November 6, 2006

"The most amazing thing was the fact that he was able to deliver it all in a way that the masses could relate to it."

"It" is Pakistan's transvestite talk show, delivered by Ali Saleem -- aka Begum Nawazish Ali:
Flirting and skirting her way through politics, society gossip and plain old sexual chemistry, Begum has become the most popular icon to inundate Pakistani fantasy in a while.

How is this possible in Pakistan where what is acceptable behaviour from female actors is still largely determined conservative Islamic values?
It's possible, apparently, through this particular individual's personality and talent.

What about the politics?
Ali [says] "our politicians have been destroyed under a well thought campaign", adding "I want them to be popular again".

Furthermore, he says that the military - such a powerful influence in Pakistan - have been deliberately kept out of the show.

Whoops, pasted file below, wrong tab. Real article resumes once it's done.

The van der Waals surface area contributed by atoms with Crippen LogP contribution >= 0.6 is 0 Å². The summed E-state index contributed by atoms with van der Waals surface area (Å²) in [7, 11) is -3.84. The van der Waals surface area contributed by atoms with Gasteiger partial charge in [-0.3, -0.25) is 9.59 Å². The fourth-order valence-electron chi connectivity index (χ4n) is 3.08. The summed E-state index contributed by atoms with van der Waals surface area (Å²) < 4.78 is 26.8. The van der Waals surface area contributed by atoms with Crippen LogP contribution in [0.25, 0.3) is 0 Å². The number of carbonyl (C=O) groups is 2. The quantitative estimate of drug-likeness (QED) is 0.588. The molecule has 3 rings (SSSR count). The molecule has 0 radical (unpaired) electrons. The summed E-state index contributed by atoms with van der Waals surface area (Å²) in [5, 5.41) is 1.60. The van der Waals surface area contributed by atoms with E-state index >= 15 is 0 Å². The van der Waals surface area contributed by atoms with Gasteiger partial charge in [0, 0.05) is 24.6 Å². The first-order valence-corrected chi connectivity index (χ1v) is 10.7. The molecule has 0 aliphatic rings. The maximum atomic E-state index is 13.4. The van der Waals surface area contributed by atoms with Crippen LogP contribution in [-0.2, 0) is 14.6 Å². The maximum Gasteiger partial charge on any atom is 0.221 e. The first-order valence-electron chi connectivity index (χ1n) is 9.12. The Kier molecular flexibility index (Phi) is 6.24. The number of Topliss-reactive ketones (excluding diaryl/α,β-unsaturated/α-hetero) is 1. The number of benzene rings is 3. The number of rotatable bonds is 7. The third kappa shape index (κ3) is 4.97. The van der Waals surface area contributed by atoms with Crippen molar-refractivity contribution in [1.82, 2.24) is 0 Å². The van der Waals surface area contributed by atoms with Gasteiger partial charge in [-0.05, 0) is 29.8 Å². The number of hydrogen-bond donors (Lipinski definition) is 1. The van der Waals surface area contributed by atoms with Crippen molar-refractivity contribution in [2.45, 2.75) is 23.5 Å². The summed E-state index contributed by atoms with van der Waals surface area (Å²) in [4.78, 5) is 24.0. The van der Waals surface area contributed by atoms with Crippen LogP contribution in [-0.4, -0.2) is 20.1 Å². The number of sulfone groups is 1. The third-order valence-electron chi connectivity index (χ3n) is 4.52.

"I believe that democracy is the only option for us, and this is my contribution to the cause," Ali says determinedly.

He also wants to show what kind of country Pakistan really is, in contrast to the 'Terrorism Central' nation that it is often portrayed as.

"And I will do it," Begum exclaims and, smiling seductively, adds "after all who can resist me?"

1 comment:

ignacio said...

A novel by Mohsin Hamid, "Moth Smoke," published in the US by Farrar Straus and Giroux a couple years ago, provides a look at a side of Pakistan rarely seen. For instance, the hero early on is driving home at night a bit drunk, is stopped by the police... and although alcohol is of course strictly forbidden in Muslim countries, he manages to bribe his way out of trouble (although, after haggling, it's still 700 rupees he cannot really afford).

Once again, fiction illuminates the contradictions of a society in a "take no prisoners" fashion no journalism by an outsider could ever touch. There are moments in this novel when one may be reminded of F. Scott Fitzgerald or of "They Shoot Horses, Don't They?" by Horace McCoy. An accessible, mordantly hardboiled tale of an anti-hero's gradual descent.

After reading "Moth Smoke" the success of Ali makes perfect sense. Pakistan is not like you think.